He opened it and crushed it against his own forehead. “There,” he croaked, red dripping down his face like blood. “Are you satisfied? Do you feel better?” He turned around and started down the hill.” (Hosseini 93) I find this to be loyal but also have some courage in it because he could easily stand up to Amir and hit him, but he holds back everything that has happened. And being able to hold in your secrets and not lash them out on anybody and be so loyal to someone who has done you so wrong is a courageous act to
It is similar to when Hassan was getting raped and Amir stood there and watched. Amir had no legal or culturally moral reason to stop the rape. As Amir stood in that alley, he thought to himself, “I ran because I was a coward. I was afraid of Assef and what he would do to me. I was afraid of getting hurt.
This hurt him in many ways because it prevented him from seeing the truth about himself, which would end up isolating him from his family. In the play, Willy’s own son told him that he was nothing special, and he was just an average man; Willy angrily replied, “I am not a dime a dozen! I am Willy Lowman,” (Miller 105). This moment explains the problems with Willy’s obsession of appearing perfect, because he pushed away his family who is trying to tell him the truth over a lie he told himself years ago. Since he refuse to acknowledge the truth, Willy begins to reminisce his ‘glory’ days and as a result felt he had nothing left to give towards the end of his life.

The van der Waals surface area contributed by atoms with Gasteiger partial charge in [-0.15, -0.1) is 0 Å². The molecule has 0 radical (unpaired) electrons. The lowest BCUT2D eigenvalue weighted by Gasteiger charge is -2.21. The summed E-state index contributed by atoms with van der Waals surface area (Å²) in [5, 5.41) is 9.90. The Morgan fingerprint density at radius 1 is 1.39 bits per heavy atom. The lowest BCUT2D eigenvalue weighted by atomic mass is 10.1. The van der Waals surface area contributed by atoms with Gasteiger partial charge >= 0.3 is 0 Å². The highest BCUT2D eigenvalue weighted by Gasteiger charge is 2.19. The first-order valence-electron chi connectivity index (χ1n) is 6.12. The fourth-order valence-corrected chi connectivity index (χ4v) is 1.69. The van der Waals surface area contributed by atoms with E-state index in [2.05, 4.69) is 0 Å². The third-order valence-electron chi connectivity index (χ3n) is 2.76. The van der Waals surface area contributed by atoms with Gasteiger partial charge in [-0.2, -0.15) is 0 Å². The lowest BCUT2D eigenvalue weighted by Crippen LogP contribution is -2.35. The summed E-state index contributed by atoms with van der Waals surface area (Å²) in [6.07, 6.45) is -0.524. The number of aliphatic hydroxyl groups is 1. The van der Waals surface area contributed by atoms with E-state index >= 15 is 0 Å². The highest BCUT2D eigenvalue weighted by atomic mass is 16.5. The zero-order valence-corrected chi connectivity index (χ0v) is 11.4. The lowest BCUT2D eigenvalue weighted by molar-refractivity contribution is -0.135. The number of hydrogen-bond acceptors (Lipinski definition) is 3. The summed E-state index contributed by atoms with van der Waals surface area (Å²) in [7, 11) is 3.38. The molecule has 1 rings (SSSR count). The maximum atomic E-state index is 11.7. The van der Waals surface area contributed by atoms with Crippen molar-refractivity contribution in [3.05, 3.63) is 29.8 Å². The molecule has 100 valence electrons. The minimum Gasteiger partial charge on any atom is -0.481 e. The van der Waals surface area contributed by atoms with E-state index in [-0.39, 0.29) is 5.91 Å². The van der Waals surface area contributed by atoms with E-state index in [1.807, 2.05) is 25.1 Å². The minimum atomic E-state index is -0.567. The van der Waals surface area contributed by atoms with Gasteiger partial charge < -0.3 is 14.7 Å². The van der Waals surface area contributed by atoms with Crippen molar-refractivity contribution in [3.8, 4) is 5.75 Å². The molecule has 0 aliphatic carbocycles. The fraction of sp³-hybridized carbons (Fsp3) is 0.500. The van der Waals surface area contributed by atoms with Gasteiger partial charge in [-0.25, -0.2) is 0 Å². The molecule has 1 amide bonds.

After Bob Ewell, the prosecutor of Tom Robinson, attacks the children and dies in the attempt, Atticus refuses to cover it up because he, “‘Don’t want him growing up with a whisper about him, I don’t want anybody saying, [...] Sooner we get this over with the better’” (Lee 366). Atticus would not let the local sheriff say that Jem did not kill Bob Ewell because he thought that Jem did at the time, and wants his kids to know that they should be treated like the rest of the community. Before that, when Atticus was defending Tom Robinson, he was telling the jury that the opposition had lied because they were, “‘confident that you gentlemen would go along with them on the assumption—the evil assumption—that all Negroes lie, that all Negroes are basically immoral beings, that all Negro men are not to be trusted around our women’” (Lee 273). Even though Scout and Jem were not supposed to be there, they learn how racism could kill an innocent man, and through that learn why Atticus had constantly reminded them of why equality is so important. With them learning about equality, they also learn about the town’s racism and how it should not be included in their definition of a person, another mini-lesson taught by Atticus to instruct his kids about
Cold, stone, rigid walls. A gray blotch of “food” that no one can recognize. Persistent abuse from those who are supposed to aid the mentally disturbed. This is what Lennie Small’s life would have been like if George didn’t shoot him: constant suffering. That is exactly what George didn’t want for Lennie, so he shot him.